Augustus Young       light verse, poetry and prose
a webzine of new and unpublished work


Il Me Chante, M. Le Curé 

Quelle aubaine,
notre prêtre.
Ni leger, ni profond.
Ni sacré, ni profane.
Il a l’air
d’un être humain
qui apporte le bien-être
au monde entier.   

Portrait Robot 

Black oxide rust on silver hair.
The face, old gold. The body, bronze,
all over. The heart pumps iron.
Nerves steel. But the bones are just bone,
bar eight titanium pins in
the left elbow-joint, a spine rich
in trace elements, a chrome cobalt
bridge between the teeth, and a ring
de bon aloi on the right hand,
the long finger. No pace maker.
Still at a security check
he can always prove his metal.      

Tout Le Monde M’a Abandonné 

Old friends grow old and forget
everything save your own death,
or maybe the life that’s left
absorbs them. I feel bereft
twice over, on their behalf
and my own. Life is no laugh,
as one by one friends disappear
into the ego’s inner ear,
mortality now an end
in itself, as they suspend
services to humanity.
That’s what was once shared with me.
Time to join them, and escape
from the trap of life, and wait.

My Latest Rival, M. Barre 

Although he’s an earful
there’s a lot to be said
for the cheerful chap Bête.
We’re not dead yet.
His relentless laughter
at least doesn’t evoke
paradise hereafter,
just a good bloke,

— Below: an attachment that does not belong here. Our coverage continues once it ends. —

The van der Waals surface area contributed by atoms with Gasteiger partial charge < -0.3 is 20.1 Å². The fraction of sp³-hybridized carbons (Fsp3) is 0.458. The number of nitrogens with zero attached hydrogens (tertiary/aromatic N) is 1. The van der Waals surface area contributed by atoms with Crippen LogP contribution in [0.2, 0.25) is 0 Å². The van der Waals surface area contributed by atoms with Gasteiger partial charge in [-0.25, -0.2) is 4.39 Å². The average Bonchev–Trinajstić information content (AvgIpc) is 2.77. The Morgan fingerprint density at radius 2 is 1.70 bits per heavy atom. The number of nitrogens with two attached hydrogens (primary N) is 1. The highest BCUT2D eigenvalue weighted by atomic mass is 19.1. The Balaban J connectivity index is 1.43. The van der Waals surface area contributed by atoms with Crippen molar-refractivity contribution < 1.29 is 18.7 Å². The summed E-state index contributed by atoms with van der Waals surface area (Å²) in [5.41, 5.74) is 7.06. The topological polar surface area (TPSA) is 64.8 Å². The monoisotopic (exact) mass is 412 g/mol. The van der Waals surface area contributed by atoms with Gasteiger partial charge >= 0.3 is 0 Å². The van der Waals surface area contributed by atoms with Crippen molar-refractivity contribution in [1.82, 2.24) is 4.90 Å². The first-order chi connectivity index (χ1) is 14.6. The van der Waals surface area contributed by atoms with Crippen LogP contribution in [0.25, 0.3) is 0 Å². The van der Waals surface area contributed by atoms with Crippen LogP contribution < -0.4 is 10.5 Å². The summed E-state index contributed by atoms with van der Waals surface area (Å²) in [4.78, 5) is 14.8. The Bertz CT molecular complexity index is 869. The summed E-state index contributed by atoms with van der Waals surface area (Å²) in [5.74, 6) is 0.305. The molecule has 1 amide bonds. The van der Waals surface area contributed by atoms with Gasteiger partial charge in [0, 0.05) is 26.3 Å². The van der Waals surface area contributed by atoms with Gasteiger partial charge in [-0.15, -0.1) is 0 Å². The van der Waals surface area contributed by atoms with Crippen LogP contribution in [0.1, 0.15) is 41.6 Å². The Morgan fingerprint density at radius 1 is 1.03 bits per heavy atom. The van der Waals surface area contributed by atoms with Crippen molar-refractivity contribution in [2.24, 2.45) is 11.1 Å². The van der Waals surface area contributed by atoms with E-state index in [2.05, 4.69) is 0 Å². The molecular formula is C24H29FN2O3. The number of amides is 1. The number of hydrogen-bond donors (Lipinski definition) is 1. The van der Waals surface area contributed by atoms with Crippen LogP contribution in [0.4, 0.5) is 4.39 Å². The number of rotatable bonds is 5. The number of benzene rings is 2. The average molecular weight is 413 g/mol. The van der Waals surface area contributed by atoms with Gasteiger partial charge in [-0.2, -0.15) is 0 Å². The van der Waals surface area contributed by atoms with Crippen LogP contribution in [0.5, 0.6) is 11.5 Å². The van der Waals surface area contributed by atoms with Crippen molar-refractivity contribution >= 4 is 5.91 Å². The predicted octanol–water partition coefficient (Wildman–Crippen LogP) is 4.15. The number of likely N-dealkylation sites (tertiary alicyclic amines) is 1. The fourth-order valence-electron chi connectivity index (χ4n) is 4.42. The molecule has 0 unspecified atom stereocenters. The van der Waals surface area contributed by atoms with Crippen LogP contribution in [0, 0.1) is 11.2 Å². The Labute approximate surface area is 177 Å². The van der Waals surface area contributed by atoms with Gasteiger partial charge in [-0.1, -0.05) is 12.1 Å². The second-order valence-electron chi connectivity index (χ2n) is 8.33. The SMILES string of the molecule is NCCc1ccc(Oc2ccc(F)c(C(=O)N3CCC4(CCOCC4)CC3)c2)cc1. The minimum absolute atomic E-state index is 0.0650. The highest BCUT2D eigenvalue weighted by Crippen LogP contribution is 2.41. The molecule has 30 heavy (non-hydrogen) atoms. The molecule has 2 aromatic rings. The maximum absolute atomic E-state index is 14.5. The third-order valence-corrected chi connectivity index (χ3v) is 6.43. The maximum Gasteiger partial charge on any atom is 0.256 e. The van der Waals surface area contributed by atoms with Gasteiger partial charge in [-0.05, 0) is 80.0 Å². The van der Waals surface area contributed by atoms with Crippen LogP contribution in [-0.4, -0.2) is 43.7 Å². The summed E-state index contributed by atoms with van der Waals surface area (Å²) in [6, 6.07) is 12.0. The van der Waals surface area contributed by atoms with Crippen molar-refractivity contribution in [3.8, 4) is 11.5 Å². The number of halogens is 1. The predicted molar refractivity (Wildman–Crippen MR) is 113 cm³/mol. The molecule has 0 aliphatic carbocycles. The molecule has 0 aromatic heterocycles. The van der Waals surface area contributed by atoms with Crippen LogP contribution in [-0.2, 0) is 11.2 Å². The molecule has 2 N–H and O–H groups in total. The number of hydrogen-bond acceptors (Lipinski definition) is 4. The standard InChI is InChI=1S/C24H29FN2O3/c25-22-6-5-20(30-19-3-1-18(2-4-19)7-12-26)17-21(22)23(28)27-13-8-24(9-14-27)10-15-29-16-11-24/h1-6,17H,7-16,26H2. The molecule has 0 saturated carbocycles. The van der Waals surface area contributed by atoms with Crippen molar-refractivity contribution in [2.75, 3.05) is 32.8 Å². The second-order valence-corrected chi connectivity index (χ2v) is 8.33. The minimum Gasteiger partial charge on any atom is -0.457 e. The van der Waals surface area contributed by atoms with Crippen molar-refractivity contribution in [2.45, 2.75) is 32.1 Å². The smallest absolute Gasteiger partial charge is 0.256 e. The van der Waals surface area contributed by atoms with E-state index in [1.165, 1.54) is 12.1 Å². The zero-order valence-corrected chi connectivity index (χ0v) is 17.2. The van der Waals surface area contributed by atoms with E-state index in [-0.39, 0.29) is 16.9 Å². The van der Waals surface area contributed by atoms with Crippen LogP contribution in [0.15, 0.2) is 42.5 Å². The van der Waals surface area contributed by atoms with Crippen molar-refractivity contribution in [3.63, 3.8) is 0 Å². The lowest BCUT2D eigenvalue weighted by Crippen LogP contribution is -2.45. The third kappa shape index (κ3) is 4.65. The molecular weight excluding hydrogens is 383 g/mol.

though an existential
bore, and nuisance, perhaps,
who has a tale to tell,
and does backslaps.
But he buys his own drinks.
And the sunset he sinks
into is a nightclub.
He’s not giving up.  


Nobody in Bruno’s bar.
Snow outside.
The seats piled up for closure.
But he pours me a brandy.
And himself one.
We both need it
with a morsel of sugar.
He has interior designs
on the female soul.
Me, on a poem. 

Like Mother 

The Bad Woman’s daughter
is cut from the same cloth,
but she comes ready made.
Their face has the same fraught
look of exhausted élan,
from chasing the wrong man.
By now mama ought to
have changed her act, and played
hard to get. When you throw
yourself at a handsome type
in these parts, your ego
pays dear. It’s just one night.
They take what is given
as their due, and depart
to lie to their live-in,
leaving a broken heart.
In the art of living,
she’s off to a bad start.  

Going to Town 

Don’t move the suburbs.   They rise above the town.
And you can ride the birds   on clear air, and come down
to walk the boulevards   with your best foot forward,
and, out for an evening,   make up, devil-me-care,
for what you’ve been missing.   Then, if you say a prayer,
it’s answered by a wing   that takes you home to where
all can once more begin   with what is always there.